Independence Day for an American Rabbi

By Jill Jacobs

Published June 29, 2011, issue of July 08, 2011.
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In 1914, Mary Antin, an American Jewish writer and immigration activist, described the founding of the United States in biblical terms:

I have chosen to read the story of ’76 as a chapter in sacred history…. Once the thunders of God were heard on Mount Sinai, and a certain people heard, and the blackness of idolatry was lifted from the world. Again the voice of God… shook the air above Bunker Hill, and the grip of despotism was loosened…. Let the children of the later saviors of the world be as faithful as the children of the earlier saviors and perhaps God will speak again in times to come.

Independence Day, in Antin’s imagination, becomes the American Shavuot: the moment when the holy document — in this case, the Declaration of Independence — is transmitted to a newly liberated people.

I must say that much of Antin’s rhetoric clashes with my own theology and sense of history. I do not believe that God micromanages human political history. And I have seen enough violence committed in the name of religion to recoil from any suggestion that God might take sides in military conflict.

But I do hear in Antin’s words a powerful call to listen for the divine voice in moments of liberation, and to summon the divine voice by bringing about liberation ourselves.

In my own work, I spend much time thinking about the role that Jews and, more specifically, rabbis should play in American and Canadian politics. In this work, I have gotten to know dozens of rabbis who are deeply engaged in creating a more just world. These rabbis speak with their congregations about the issues of the moment. They organize interfaith coalitions, set up direct-service programs, advocate in state legislatures and encourage members of their communities to do the same

In some cases, these rabbis tell me that their communities welcome this political involvement. Members take pride in their rabbi’s moral stands and in his or her willingness to jump into difficult matters. But in other cases, rabbis fear losing their jobs if they take stands on issues. They hear from their congregants: “Rabbi — stick to the spiritual. Stick to the ritual. Stay out of politics.” This is especially true when the rabbi steps into a controversial issue, such as labor, health care or criminal justice.

But as Antin reminds us, the voice of God shakes the grip of despotism. The Torah is a political document, and Judaism is a political religion. To relegate the rabbi to speaking about only the Sabbath and kashrut would be like reading the Torah but skipping the book of Exodus.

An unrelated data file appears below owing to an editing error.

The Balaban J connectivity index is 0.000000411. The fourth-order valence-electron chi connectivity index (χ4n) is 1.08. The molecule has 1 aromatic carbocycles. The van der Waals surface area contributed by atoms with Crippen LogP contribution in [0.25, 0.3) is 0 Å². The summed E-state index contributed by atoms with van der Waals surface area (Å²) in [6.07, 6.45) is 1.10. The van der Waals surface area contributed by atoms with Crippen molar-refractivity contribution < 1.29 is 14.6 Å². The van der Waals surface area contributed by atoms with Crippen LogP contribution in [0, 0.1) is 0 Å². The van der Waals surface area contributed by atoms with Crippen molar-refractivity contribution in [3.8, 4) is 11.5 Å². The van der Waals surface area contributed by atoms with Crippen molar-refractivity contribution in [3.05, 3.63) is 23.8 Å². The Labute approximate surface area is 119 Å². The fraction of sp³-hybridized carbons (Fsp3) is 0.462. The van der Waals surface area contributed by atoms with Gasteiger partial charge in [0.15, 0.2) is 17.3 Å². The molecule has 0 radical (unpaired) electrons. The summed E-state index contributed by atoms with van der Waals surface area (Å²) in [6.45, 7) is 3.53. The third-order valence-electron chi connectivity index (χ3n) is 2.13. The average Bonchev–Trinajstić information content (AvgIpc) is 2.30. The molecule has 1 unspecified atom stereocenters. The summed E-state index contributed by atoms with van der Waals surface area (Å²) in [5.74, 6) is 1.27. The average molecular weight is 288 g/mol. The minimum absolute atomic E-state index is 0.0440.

The role of a rabbi is to be a moral leader. As a moral leader, the rabbi frames contemporary debates in religious terms, guides his or her community toward involvement in the public square and sometimes takes risks to do what she believes to be right.

This rabbinic role begins with hearing the voice of God, as transmitted through the sacred texts of our tradition. This means engaging our communities in conversation about how our inherited wisdom might respond to today’s political questions. Beginning with text study allows us to cut through the right-or-wrong rhetoric that often blocks real conversation, because our texts and history guide, challenge and complicate our approach to the issues of the moment. As Jews, we begin these conversations with Torah and other sacred texts. As Americans, we also bring to the conversation the sacred texts of our nation. And as people deeply engaged in our communities, we also listen to the voices of real people and allow their voices to deepen our understanding of the text.

But the work does not end with text study. In the Torah, the revelation on Mount Sinai is followed by laws necessary for creating a civil society. In the United States, the signing of the Declaration of Independence on July 4, 1776, led eventually to a Constitution, a Bill of Rights, amendments, and an evolving history of case law and interpretation. Our sacred documents ultimately inspire us to take concrete action to establish a better world.

The role of rabbis, and of Jewish communities, is to engage our communities in study and then to roll up our sleeves and join the project of building and rebuilding America. Thousands of rabbis — along with their communities — are working to ensure that the United States lives up to the ideals laid out in the Declaration of Independence. This means fighting human trafficking and modern-day slavery, ending state-sponsored torture and ensuring religious freedom for Muslims and all other Americans.

This Fourth of July, we remember that America’s founders were listening for a divine voice guiding the creation of a nation committed to liberty. On July 5, we return to the sacred work of creating a just society, seeking to ensure that “God will speak again in times to come.”

Rabbi Jill Jacobs is the executive director of Rabbis for Human Rights — North America. Her most recent book is “Where Justice Dwells: A Hands-On Guide To Doing Social Justice in Your Jewish Community (Jewish Lights Publishing).


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